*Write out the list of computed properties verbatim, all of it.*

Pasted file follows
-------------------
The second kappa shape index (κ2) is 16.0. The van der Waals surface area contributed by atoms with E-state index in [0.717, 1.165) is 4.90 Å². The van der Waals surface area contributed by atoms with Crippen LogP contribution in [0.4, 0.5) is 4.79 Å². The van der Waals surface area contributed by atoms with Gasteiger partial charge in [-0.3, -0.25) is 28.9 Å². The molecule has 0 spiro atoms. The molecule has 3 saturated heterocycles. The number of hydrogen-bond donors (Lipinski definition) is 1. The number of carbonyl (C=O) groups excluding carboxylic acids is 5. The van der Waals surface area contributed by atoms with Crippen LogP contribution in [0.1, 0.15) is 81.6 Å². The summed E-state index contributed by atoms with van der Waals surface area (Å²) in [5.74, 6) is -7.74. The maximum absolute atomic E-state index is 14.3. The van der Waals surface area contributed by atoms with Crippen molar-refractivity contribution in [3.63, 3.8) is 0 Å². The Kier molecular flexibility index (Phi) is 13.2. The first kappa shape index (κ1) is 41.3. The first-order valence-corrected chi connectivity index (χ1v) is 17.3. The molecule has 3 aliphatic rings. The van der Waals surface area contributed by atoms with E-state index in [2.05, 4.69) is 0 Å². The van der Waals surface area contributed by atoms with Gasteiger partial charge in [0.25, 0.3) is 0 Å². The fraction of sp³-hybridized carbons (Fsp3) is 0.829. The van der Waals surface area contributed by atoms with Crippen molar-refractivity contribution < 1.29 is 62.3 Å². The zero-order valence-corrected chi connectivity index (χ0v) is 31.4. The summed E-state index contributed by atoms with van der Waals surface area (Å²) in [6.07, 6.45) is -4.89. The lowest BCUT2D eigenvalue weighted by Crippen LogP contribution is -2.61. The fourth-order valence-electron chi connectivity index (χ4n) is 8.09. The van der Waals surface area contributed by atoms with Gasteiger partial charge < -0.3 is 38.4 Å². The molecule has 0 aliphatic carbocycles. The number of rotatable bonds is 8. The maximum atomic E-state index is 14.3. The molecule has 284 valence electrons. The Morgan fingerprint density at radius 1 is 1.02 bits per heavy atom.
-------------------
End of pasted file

The second kappa shape index (κ2) is 16.0. The van der Waals surface area contributed by atoms with E-state index in [0.717, 1.165) is 4.90 Å². The van der Waals surface area contributed by atoms with Crippen LogP contribution in [0.4, 0.5) is 4.79 Å². The van der Waals surface area contributed by atoms with Gasteiger partial charge in [-0.3, -0.25) is 28.9 Å². The molecule has 0 spiro atoms. The molecule has 3 saturated heterocycles. The number of hydrogen-bond donors (Lipinski definition) is 1. The number of carbonyl (C=O) groups excluding carboxylic acids is 5. The van der Waals surface area contributed by atoms with Crippen LogP contribution in [0.1, 0.15) is 81.6 Å². The summed E-state index contributed by atoms with van der Waals surface area (Å²) in [5.74, 6) is -7.74. The maximum absolute atomic E-state index is 14.3. The van der Waals surface area contributed by atoms with Crippen molar-refractivity contribution in [3.63, 3.8) is 0 Å². The Kier molecular flexibility index (Phi) is 13.2. The first kappa shape index (κ1) is 41.3. The first-order valence-corrected chi connectivity index (χ1v) is 17.3. The molecule has 3 aliphatic rings. The van der Waals surface area contributed by atoms with E-state index in [2.05, 4.69) is 0 Å². The van der Waals surface area contributed by atoms with Gasteiger partial charge in [0.25, 0.3) is 0 Å². The fraction of sp³-hybridized carbons (Fsp3) is 0.829. The van der Waals surface area contributed by atoms with Crippen molar-refractivity contribution < 1.29 is 62.3 Å². The zero-order valence-corrected chi connectivity index (χ0v) is 31.4. The summed E-state index contributed by atoms with van der Waals surface area (Å²) in [6.07, 6.45) is -4.89. The lowest BCUT2D eigenvalue weighted by Crippen LogP contribution is -2.61. The fourth-order valence-electron chi connectivity index (χ4n) is 8.09. The van der Waals surface area contributed by atoms with Gasteiger partial charge < -0.3 is 38.4 Å². The molecule has 0 aliphatic carbocycles. The number of rotatable bonds is 8. The maximum atomic E-state index is 14.3. The molecule has 284 valence electrons. The Morgan fingerprint density at radius 1 is 1.02 bits per heavy atom.